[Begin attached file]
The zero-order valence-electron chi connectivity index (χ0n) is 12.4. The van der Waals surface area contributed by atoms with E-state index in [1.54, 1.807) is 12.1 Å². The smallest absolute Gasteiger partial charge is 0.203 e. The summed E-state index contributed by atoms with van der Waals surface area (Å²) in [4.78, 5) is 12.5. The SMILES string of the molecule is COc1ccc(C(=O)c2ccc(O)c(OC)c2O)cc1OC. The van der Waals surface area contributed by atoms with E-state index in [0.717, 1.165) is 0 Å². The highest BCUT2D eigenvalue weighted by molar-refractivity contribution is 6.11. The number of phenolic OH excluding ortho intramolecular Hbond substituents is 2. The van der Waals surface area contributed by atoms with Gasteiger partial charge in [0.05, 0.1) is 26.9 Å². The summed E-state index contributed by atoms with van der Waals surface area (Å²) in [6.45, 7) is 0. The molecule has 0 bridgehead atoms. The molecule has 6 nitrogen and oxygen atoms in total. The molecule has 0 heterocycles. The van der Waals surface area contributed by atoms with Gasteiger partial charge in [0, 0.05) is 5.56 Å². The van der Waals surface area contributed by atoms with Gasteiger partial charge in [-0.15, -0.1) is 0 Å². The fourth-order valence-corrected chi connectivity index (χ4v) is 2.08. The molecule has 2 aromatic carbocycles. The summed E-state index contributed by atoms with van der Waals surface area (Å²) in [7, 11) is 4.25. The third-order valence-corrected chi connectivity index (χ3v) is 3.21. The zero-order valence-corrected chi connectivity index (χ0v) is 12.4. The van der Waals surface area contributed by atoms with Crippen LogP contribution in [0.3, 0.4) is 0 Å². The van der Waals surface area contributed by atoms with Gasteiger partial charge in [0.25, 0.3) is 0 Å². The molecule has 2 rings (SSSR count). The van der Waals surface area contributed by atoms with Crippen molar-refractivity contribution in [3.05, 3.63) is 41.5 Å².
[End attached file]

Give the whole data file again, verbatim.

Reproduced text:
The zero-order valence-electron chi connectivity index (χ0n) is 12.4. The van der Waals surface area contributed by atoms with E-state index in [1.54, 1.807) is 12.1 Å². The smallest absolute Gasteiger partial charge is 0.203 e. The summed E-state index contributed by atoms with van der Waals surface area (Å²) in [4.78, 5) is 12.5. The SMILES string of the molecule is COc1ccc(C(=O)c2ccc(O)c(OC)c2O)cc1OC. The van der Waals surface area contributed by atoms with E-state index in [0.717, 1.165) is 0 Å². The highest BCUT2D eigenvalue weighted by molar-refractivity contribution is 6.11. The number of phenolic OH excluding ortho intramolecular Hbond substituents is 2. The van der Waals surface area contributed by atoms with Gasteiger partial charge in [0.05, 0.1) is 26.9 Å². The summed E-state index contributed by atoms with van der Waals surface area (Å²) in [6.45, 7) is 0. The molecule has 0 bridgehead atoms. The molecule has 6 nitrogen and oxygen atoms in total. The molecule has 0 heterocycles. The van der Waals surface area contributed by atoms with Gasteiger partial charge in [0, 0.05) is 5.56 Å². The van der Waals surface area contributed by atoms with Gasteiger partial charge in [-0.15, -0.1) is 0 Å². The fourth-order valence-corrected chi connectivity index (χ4v) is 2.08. The molecule has 2 aromatic carbocycles. The summed E-state index contributed by atoms with van der Waals surface area (Å²) in [7, 11) is 4.25. The third-order valence-corrected chi connectivity index (χ3v) is 3.21. The zero-order valence-corrected chi connectivity index (χ0v) is 12.4. The van der Waals surface area contributed by atoms with Crippen LogP contribution in [0.3, 0.4) is 0 Å². The van der Waals surface area contributed by atoms with Gasteiger partial charge in [0.25, 0.3) is 0 Å². The molecule has 2 rings (SSSR count). The van der Waals surface area contributed by atoms with Crippen molar-refractivity contribution in [3.05, 3.63) is 41.5 Å².